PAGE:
How to buy a digital camera

Every couple of weeks or so, a friend or colleague asks for camera-purchasing advice.

“What kind of camera do you use?” is usually how it starts. “That depends on what I’m shooting,” I usually answer.*

Although my answer may sound evasive, it’s actually a statement of fact: No single camera/lens can excel at everything. And because you’ll always have to make a trade-off of some sort, it’s good to know which features are critical to you—and which you can do without.

There’s a list of about 20 questions I usually ask my friends (What are you going to shoot? Which is more important: Camera size or image quality? Do you use manual focus?) … but that would make for a very long—and probably not very useful—blog post.

So instead I’ll offer some online resources that may help steer you in the right direction.

Learn the basics: The photography guides at and Digital Photography School offer some great general advice on buying a digital camera. Digital Camera Info goes one step further by recommending the “perfect” camera for a variety of situations.

Do some researchConsumer Reports offers an excellent overview, including a helpful rundown of camera types, an explanation of the most common features, and a discussion of the top brands.

Do some more research: If you already have a specific camera in mind, Digital Photography Review can probably tell you about its real-world performance. The site also offers a handy “comparison” feature, if you’re on the fence between two or three models.

I’ll close by offering my personal caveat: Remember that more megapixels isn’t necessarily better. Squeezing more megapixels onto a compact camera’s tiny sensor actually increases image noise (and thus, reduces image quality). Plus, more megapixels also mean a larger file size—which will fill up your memory card faster. Anything between 6 and 10 megapixels is fine for most folks. And anything above 14 megapixels is probably overkill, unless you’re buying a big ol’ SLR and you need the resolution.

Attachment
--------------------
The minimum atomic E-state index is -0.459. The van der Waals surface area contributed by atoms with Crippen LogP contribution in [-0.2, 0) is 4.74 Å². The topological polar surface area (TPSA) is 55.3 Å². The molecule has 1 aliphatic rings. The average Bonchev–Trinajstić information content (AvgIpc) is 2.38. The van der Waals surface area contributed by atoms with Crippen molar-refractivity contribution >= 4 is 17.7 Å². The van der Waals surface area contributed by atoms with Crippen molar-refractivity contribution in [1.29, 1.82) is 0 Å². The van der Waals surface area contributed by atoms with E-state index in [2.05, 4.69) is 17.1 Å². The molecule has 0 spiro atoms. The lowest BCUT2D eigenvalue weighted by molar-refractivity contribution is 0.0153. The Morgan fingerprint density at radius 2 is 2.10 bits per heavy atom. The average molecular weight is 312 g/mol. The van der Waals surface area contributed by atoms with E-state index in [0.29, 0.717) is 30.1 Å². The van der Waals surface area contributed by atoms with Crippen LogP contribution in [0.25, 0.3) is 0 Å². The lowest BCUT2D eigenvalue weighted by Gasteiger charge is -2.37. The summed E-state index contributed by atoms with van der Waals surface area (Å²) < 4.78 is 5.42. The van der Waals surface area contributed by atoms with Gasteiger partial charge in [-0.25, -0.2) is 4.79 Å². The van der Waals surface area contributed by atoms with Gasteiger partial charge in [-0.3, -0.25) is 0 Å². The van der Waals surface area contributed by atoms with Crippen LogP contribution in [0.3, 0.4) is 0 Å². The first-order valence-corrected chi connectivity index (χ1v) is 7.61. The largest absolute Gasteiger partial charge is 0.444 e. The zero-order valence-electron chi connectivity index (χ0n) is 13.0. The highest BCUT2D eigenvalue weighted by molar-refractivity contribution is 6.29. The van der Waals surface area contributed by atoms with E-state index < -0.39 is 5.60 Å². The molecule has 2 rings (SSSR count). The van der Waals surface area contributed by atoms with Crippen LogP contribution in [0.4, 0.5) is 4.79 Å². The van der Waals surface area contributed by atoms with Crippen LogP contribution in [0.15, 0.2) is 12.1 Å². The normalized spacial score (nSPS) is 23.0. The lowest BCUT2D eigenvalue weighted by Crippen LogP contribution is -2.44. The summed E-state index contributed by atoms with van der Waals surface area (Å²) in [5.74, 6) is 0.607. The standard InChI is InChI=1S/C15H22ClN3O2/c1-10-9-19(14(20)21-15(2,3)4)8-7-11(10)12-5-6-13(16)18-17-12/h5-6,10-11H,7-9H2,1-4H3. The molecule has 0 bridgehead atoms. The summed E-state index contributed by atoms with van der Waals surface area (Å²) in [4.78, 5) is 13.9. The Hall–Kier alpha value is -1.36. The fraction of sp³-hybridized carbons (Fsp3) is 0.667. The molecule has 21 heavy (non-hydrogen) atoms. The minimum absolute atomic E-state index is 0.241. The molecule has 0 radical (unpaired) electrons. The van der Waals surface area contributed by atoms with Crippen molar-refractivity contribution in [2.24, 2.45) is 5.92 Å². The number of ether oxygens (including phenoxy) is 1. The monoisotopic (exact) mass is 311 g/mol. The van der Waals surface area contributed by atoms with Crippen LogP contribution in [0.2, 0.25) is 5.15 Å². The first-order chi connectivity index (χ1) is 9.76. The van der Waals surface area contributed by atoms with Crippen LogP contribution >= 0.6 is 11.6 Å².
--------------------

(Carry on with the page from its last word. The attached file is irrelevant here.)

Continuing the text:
Well, that’s all I’ve got. Have some camera-shopping tips of your own? Please send them along.

* These days, my walk-around camera is a Canon G11, or my trusty Canon S3. But when I travel I usually carry my Panasonic GH1 with its versatile 14-140mm lens, or—for street photography—its kid sister, the Panasonic GF1 with its prime 20mm (40mm equivalent) f/1.7 lens. I also have an old Canon 40D that I’ve dubbed “The Doberman” because of its heft—but it seldom leaves the house these days, probably because of its heft.


  1. Congratulations on being Freshly Pressed! I’ve spent most of my lunch hour reading your blog. Love your photographs.

    Thanks for the post on how to buy a digital camera. I’ve been walking around for months now trying to decide. I’ve narrowed it down to the Canon T2i – I had a Canon SLR before – but just when I got ready to plunk down my $$, I noticed the T3i. Back to the drawing board!

    Thanks again,

    • I am so honored that you devoted most of your lunch hour to my blog, Marcia — and especially that you were thoughtful enough to comment. Good luck with your camera purchase … I know *exactly* what it’s like to waffle between two options. Anyway, thanks so much for your kind words. You made my day. :

  2. Oooh, I’m so glad I did! I really enjoyed reading your posts — they touch on so many of my interests – writing and photography. I also loved the rules for writers. Forgot to mention that.

    Incidentally, Unsleepable was my first template. I still love it.

Leave a reply

Please log in using one of these methods to post your comment: Logo

You are commenting using your account. Log Out /  Change )

Twitter picture

You are commenting using your Twitter account. Log Out /  Change )

Facebook photo

You are commenting using your Facebook account. Log Out /  Change )

Connecting to %s